If you love dark beer, you probably find yourself drinking quite a few strong specimens—luscious barrel-aged imperial stouts and robust porters, rich, roasty...and boozy. But what about the sorts of dark beers that you can drink by the pint all afternoon?
'porter' on Serious Eats
A shot of Fernet and a pint of beer have long lived in double-fisting harmony. But now, with the release of Odell Brewing Co.'s Fernet Aged Porter, they meet in the rich, glorious chocolate-minty middle.
There are many myths swirling around the origins and evolution of porter and stout. First there is the notion that stout and porter refer to quite different styles; another holds that these beers were always dark, while a third tradition relies on the 'three threads' story to give porter an origin myth. All these tales are largely—and in some cases entirely—untrue.
This Northwest Sour Ale started as a blend of strong dark porters aged in oak, wine and bourbon barrels, then blended with a dark porter that was brewed with vanilla beans and cinnamon. The blend was then aged an additional 14 months with dates.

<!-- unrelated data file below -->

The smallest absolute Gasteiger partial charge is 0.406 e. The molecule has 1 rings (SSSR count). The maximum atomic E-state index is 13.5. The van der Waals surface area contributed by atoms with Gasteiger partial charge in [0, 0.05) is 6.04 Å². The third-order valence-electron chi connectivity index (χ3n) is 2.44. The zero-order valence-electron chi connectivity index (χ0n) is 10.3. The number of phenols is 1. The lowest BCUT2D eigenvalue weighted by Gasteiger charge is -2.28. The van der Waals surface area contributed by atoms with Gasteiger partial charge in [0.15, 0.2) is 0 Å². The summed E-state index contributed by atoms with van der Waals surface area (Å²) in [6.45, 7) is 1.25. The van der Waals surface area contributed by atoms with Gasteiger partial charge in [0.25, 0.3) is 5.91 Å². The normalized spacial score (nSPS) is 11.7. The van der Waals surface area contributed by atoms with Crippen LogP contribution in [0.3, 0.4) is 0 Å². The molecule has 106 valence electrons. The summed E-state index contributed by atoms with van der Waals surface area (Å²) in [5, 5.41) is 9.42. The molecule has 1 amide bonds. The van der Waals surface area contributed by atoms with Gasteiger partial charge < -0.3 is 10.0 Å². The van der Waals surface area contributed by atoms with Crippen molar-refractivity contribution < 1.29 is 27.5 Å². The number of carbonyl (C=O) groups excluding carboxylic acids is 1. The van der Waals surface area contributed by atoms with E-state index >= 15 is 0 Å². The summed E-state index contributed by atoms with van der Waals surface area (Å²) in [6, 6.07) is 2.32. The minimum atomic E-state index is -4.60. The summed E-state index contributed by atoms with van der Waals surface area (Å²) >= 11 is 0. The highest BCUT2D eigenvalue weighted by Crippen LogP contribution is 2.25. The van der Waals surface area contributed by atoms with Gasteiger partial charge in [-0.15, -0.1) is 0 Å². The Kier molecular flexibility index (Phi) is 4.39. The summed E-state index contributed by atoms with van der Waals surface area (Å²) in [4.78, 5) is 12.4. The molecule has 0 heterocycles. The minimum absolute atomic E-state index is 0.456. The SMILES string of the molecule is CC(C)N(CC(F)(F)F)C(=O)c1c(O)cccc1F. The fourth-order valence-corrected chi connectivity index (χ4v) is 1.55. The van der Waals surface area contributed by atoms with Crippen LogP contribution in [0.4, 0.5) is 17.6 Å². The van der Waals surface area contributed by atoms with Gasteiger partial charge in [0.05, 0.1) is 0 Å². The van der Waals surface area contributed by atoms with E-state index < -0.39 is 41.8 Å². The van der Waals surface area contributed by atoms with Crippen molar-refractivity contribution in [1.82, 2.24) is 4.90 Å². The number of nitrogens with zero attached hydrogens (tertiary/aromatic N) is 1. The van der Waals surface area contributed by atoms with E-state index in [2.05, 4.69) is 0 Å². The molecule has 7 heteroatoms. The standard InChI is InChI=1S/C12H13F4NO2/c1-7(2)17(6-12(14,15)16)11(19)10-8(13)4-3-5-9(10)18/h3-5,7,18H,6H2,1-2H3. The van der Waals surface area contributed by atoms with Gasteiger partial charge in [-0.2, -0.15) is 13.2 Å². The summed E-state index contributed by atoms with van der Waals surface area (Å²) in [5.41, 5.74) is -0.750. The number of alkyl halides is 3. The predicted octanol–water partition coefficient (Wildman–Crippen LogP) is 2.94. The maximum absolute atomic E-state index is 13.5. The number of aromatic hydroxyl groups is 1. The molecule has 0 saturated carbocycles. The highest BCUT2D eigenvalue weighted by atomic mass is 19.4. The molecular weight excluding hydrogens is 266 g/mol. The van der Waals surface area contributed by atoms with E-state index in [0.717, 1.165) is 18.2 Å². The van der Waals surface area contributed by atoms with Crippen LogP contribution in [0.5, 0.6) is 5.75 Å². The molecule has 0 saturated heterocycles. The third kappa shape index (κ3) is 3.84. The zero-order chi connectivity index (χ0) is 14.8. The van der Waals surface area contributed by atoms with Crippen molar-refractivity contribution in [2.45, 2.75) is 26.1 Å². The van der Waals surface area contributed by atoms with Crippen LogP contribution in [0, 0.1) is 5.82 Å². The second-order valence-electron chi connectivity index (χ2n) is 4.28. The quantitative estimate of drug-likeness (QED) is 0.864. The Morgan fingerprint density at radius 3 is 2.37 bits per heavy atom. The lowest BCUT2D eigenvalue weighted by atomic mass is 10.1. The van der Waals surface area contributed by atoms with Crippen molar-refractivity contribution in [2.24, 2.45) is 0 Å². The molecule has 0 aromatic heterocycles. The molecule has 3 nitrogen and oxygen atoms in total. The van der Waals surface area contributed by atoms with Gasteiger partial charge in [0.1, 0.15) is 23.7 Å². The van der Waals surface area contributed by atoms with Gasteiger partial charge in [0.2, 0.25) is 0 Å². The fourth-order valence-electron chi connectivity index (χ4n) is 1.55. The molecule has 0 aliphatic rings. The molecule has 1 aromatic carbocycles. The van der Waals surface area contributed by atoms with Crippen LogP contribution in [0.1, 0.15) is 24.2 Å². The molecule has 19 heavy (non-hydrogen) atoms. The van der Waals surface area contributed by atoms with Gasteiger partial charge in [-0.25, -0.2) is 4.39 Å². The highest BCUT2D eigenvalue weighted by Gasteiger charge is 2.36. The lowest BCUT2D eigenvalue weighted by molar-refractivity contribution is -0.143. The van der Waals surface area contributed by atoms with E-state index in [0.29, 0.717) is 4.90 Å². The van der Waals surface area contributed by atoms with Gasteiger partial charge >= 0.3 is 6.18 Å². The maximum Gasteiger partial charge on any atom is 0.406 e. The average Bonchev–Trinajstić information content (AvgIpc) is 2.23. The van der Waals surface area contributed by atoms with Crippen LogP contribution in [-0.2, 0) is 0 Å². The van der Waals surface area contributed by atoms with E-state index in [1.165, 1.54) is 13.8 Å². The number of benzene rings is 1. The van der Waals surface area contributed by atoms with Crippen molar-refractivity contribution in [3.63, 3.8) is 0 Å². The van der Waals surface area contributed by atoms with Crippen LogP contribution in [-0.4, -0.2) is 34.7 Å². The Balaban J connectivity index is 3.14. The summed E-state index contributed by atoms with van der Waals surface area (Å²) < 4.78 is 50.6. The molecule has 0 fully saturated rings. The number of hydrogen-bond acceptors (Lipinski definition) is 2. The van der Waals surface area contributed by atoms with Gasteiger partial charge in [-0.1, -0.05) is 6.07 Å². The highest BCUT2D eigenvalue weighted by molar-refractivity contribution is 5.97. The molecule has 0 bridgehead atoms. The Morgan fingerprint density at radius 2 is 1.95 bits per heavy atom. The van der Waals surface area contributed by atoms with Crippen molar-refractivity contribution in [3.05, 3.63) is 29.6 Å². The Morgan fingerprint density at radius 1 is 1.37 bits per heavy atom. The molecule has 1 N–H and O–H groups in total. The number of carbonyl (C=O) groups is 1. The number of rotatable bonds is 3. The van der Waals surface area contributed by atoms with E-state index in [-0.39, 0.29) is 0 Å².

Robust Porter is what I like to call an "Americanized" version of the classic English Brown Porter style: the flavors are bolder, the alcohol content is a little higher and the hop character is more assertive. Today we'll brew it, and then we'll check up on it each day this week so you can get and idea of what you should expect when you brew it on your own.
Baltic Porters almost always give me grounds for nitpicking. I often find the taste too cloying or the alcohol too harsh—one element or another usually throws the beer out of whack. Foothills Brewing's Baltic Porter is a well-balanced exception.
Though dark in color, English porters aren't very high in alcohol. They have a hint of coffee-like bitterness from black, chocolate, or smoked brown malted barley, but not as much big roasted flavor as most stouts. A good porter is creamy and drinkable—if you think you don't like dark beers, you should give porters a chance.